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July 21, 2020 1:08 pm

Netanyahu’s Top Coalition Partner Wants IDF to Front Anti-COVID Campaign

avatar by Reuters and Algemeiner Staff

Israeli Defense Minister and Alternate Prime Minister Benny Gantz speaks to Foreign Minister Gabi Ashkenazi as both wear masks during a weekly cabinet meeting in Jerusalem, Israel, May 31, 2020. Photo: Reuters / Ronen Zvulun.

The military should take over responsibility for keeping Israel‘s spreading coronavirus epidemic in check, Prime Minister Benjamin Netanyahu’s main coalition partner said on Tuesday, in comments likely to fuel tensions within the government.

Israel lifted a partial lockdown in May, but a second surge of infections has seen cases rise above 50,000 and deaths above 400, while Netanyahu’s approval ratings have plunged to under 30% and employment soared to 21%.

Foreign Minister Gabi Ashkenazi, of the centrist Blue and White party, said he expected a decision “this week” to hand the running of anti-coronavirus containment measures from the Health Ministry to the armed forces’ Homefront Command.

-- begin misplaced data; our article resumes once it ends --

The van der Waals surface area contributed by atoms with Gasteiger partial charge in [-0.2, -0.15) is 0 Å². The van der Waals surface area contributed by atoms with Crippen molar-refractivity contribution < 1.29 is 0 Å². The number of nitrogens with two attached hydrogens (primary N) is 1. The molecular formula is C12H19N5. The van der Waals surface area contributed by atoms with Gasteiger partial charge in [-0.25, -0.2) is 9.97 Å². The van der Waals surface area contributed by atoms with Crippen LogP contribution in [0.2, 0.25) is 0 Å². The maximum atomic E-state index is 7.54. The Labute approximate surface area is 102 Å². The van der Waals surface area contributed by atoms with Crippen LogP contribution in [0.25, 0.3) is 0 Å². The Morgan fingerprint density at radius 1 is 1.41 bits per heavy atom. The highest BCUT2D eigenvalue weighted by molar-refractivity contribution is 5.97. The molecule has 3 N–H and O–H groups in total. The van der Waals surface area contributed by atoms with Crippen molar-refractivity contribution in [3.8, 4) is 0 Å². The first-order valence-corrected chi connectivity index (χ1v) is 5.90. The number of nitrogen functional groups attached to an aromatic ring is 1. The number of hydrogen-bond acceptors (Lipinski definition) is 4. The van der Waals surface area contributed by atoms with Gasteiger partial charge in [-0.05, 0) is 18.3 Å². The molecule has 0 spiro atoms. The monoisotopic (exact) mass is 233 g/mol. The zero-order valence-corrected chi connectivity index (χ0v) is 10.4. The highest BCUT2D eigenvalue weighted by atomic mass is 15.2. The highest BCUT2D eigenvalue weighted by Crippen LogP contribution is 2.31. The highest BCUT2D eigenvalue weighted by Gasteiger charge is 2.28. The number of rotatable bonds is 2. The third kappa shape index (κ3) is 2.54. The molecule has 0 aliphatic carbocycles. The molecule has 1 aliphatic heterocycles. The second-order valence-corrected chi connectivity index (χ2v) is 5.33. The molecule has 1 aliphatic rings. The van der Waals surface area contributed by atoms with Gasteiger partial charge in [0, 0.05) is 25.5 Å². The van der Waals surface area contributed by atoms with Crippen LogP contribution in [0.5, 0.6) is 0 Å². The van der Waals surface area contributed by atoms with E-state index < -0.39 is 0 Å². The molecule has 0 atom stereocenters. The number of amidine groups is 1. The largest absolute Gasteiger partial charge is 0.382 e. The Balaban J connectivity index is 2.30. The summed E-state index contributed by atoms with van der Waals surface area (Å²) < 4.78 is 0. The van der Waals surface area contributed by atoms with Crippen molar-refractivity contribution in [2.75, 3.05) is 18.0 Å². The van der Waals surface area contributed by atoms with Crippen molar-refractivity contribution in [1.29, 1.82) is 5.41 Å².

“This virus will not leave us for an entire year. Therefore there needs to be a change in management,” Ashkenazi told Ynet TV. “Put ego aside … I am saying this to Bibi (Netanyahu) … I am saying we need to shift responsibility to the defense establishment.”

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Netanyahu’s office had no immediate comment, but he may be reluctant to empower Defence Minister Benny Gantz — who is also the Blue and White leader — when they are already at odds over budget issues and proposed Israeli annexation of parts of the West Bank.

Formed primarily to protect citizens from missile attacks, the Homefront Command is also trained to help during natural disasters and well equipped to communicate quickly with Israel‘s ethnically-diverse sectors.

Its troops have already helped out during the epidemic with evacuations and food distributions. A Blue and White source said Gantz and Ashkenazi want that role expanded to include testing and contact tracing.

Deputy Health Minister Yoav Kish warned against drawing the conscript military into controversy among Israel‘s 9 million population akin to what met the use of counter-terrorism technologies to track coronavirus carriers.

“You understand what it would mean if soldiers were to begin questioning people, with: ‘What have you been doing, who have you been meeting with?'” Kish, of Netanyahu’s conservative Likud party, told Army Radio.

“This is a super-sensitive matter, a health issue … There’s no ego element here,” he said, calling current cooperation between the Health Ministry and the military “excellent.”

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